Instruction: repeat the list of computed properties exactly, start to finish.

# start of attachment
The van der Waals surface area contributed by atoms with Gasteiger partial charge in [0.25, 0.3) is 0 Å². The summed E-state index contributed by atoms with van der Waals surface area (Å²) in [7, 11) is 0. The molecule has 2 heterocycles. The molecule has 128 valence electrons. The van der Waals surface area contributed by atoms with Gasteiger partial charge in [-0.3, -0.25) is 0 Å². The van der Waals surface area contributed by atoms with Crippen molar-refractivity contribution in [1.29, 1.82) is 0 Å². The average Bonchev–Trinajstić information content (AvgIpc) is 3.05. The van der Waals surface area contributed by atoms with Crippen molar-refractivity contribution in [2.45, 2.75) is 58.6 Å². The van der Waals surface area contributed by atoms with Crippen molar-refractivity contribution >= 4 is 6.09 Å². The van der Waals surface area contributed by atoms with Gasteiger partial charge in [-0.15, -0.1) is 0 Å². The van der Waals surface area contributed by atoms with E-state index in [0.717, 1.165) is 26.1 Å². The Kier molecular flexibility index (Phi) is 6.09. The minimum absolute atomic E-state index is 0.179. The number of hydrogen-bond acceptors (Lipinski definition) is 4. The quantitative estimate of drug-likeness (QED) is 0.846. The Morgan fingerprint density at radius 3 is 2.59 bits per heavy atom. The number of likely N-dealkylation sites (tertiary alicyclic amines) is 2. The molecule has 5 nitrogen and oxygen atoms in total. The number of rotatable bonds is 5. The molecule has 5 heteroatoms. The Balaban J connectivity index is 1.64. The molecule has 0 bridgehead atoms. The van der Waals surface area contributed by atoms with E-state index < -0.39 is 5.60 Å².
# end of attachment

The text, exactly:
The van der Waals surface area contributed by atoms with Gasteiger partial charge in [0.25, 0.3) is 0 Å². The summed E-state index contributed by atoms with van der Waals surface area (Å²) in [7, 11) is 0. The molecule has 2 heterocycles. The molecule has 128 valence electrons. The van der Waals surface area contributed by atoms with Gasteiger partial charge in [-0.3, -0.25) is 0 Å². The van der Waals surface area contributed by atoms with Crippen molar-refractivity contribution in [1.29, 1.82) is 0 Å². The average Bonchev–Trinajstić information content (AvgIpc) is 3.05. The van der Waals surface area contributed by atoms with Crippen molar-refractivity contribution in [2.45, 2.75) is 58.6 Å². The van der Waals surface area contributed by atoms with Crippen molar-refractivity contribution >= 4 is 6.09 Å². The van der Waals surface area contributed by atoms with Gasteiger partial charge in [-0.15, -0.1) is 0 Å². The van der Waals surface area contributed by atoms with E-state index in [0.717, 1.165) is 26.1 Å². The Kier molecular flexibility index (Phi) is 6.09. The minimum absolute atomic E-state index is 0.179. The number of hydrogen-bond acceptors (Lipinski definition) is 4. The quantitative estimate of drug-likeness (QED) is 0.846. The Morgan fingerprint density at radius 3 is 2.59 bits per heavy atom. The number of likely N-dealkylation sites (tertiary alicyclic amines) is 2. The molecule has 5 nitrogen and oxygen atoms in total. The number of rotatable bonds is 5. The molecule has 5 heteroatoms. The Balaban J connectivity index is 1.64. The molecule has 0 bridgehead atoms. The van der Waals surface area contributed by atoms with E-state index < -0.39 is 5.60 Å².